http://www.edmunds.com/bmw/m5/2008/

Last edited by Skylab; 08-20-2011 at 02:22 PM.
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Old 08-20-2011, 02:42 PM   #24
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Wow this thing with some Dinan software would be a monster. 1000ft/lbs of torque all of a sudden does not seem that far away

I want an X5Md!

Quote:
Originally Posted by arghx7 View Post
Not sure if serious but... I speculated about this in another thread. Based on what I have seen from regular sequential turbos (Supra, Rx-7, Legacy) and twin charged engines (VW), it could work like this:



Basically the electrically driven compressor (electric turbo, whatever you want to call it) will supply boost at the lower rpm range and a butterfly valve will separate its air from the two actual turbos. The exhaust will spool up the two turbos and a relief valve (kinda like a blowoff valve) will be open while they come up to speed. Then when it's time for the twin turbos to come online, the butterfly valve will open, the relief valve will close, and the electric compressor may be de-clutched.
I like everything but the electic turbo. That thing would be crazy expensive if it failed out of warranty.

It would have to be quite the exhaust manifold, but what if you could have a butterfly valve in the EM that was driven off an actuator similar to a boost activated exhaust cut-out. That way once boost reached a certain pressure it can shut down the smaller turbo and focus exhaust pulses at the two larger ones.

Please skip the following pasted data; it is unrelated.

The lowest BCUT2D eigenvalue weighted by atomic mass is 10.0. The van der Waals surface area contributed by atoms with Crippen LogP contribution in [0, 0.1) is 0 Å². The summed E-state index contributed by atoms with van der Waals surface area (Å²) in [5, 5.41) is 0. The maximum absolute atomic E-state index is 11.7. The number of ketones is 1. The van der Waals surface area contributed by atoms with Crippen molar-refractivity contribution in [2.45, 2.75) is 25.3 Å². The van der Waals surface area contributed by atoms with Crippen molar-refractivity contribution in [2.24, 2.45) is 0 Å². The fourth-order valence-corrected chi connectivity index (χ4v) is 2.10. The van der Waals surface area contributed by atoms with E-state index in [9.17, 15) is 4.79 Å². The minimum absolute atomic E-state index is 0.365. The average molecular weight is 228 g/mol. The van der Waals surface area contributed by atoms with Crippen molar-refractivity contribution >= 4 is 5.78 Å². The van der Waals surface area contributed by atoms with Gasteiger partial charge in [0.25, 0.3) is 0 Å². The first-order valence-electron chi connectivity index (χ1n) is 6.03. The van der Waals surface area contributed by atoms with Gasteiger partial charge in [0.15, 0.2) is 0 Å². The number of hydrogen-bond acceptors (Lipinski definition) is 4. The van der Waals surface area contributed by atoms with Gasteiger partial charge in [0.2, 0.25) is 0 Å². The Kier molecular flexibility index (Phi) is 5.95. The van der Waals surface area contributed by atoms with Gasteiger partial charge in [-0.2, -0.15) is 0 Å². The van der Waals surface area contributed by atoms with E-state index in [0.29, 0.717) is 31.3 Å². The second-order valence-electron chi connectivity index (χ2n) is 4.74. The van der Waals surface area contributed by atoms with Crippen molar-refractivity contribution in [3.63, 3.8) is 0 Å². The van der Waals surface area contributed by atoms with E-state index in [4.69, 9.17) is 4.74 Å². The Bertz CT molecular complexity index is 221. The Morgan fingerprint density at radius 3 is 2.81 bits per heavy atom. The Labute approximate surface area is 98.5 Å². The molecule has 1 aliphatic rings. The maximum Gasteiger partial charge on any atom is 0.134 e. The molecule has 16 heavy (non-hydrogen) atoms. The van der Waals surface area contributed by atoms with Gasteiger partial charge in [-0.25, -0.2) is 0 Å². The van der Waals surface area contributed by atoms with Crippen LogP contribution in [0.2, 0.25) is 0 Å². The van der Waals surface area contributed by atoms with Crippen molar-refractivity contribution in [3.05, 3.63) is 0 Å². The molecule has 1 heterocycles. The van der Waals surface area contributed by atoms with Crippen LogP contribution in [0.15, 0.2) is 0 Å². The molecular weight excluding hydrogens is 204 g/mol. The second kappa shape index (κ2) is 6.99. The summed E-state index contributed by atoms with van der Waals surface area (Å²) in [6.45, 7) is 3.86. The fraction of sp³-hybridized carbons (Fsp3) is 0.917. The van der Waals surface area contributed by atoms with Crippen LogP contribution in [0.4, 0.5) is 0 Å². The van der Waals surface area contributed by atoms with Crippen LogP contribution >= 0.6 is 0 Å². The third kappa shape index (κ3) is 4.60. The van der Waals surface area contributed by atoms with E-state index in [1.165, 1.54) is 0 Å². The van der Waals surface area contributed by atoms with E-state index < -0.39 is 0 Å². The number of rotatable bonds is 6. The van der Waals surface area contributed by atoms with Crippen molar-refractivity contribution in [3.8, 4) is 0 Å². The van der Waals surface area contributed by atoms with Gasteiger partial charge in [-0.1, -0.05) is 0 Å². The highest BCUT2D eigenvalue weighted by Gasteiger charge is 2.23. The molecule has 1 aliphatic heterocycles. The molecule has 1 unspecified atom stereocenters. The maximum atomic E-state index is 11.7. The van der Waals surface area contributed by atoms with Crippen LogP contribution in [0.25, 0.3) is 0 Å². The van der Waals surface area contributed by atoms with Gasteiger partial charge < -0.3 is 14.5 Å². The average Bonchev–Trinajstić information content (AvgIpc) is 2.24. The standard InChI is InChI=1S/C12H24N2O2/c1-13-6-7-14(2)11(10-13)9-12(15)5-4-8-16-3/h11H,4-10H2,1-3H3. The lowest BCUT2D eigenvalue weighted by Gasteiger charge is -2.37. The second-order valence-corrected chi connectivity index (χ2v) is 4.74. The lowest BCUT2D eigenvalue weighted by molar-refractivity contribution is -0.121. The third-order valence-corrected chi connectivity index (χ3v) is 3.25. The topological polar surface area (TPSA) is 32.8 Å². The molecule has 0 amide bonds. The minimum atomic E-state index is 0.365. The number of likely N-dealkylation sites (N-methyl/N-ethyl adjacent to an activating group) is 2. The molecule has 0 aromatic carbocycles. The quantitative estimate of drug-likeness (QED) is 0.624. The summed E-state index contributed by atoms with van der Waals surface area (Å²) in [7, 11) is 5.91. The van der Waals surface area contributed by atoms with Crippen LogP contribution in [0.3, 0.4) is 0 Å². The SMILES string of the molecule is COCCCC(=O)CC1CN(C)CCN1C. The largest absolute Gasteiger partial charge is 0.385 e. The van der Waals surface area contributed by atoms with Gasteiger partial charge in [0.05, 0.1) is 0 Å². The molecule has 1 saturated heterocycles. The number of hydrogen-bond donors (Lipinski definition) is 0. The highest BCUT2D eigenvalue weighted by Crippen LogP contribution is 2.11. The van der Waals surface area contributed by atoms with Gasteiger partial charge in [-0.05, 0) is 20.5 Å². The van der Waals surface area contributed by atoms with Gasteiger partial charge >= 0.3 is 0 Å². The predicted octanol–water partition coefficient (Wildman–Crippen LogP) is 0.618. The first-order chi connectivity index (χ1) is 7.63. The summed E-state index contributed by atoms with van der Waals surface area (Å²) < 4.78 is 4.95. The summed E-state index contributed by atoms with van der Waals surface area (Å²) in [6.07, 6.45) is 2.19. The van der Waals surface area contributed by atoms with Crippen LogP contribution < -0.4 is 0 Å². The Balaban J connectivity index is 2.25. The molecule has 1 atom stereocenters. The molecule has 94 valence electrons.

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Old 08-20-2011, 06:31 PM   #25
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I commented before, but if you are going to block off the turbo-compressors with a butterfly valve, and the turbos also have waste gates to prevent over-boost, why bother with the complexity of the intake tract, for a narrow usage profile?

Why not use ALL of a turbine's potential, by gear-reducing it's high RPMS down to crank-shaft RPMs, and compound the turbine output directly with the crankshaft, and into the drivetrain.

Then use an electric (if it is at all viable to have a big enough electric motor to push the volume of air an engine needs), or a CVT-driven centrifugal supercharger.

The turbine can do what the turbine does best, without the low-RPM blockage of the butterfly valve in that system, nor needing a waste gate to bleed off energy, because it doesn't have to conform to the compressor/intake's limitations.

Tune the separate supercharger to be efficient for the intake parameters of the engine, instead of trying to make the intake and exhaust parameters match, when they don't.

I was much more impressed and enthused about BMW's steam thermal reclamation system, to pull wasted thermal energy out of the engine, and the exhaust, and compound a steam-turbine's output with the crankshaft output to the drivetrain.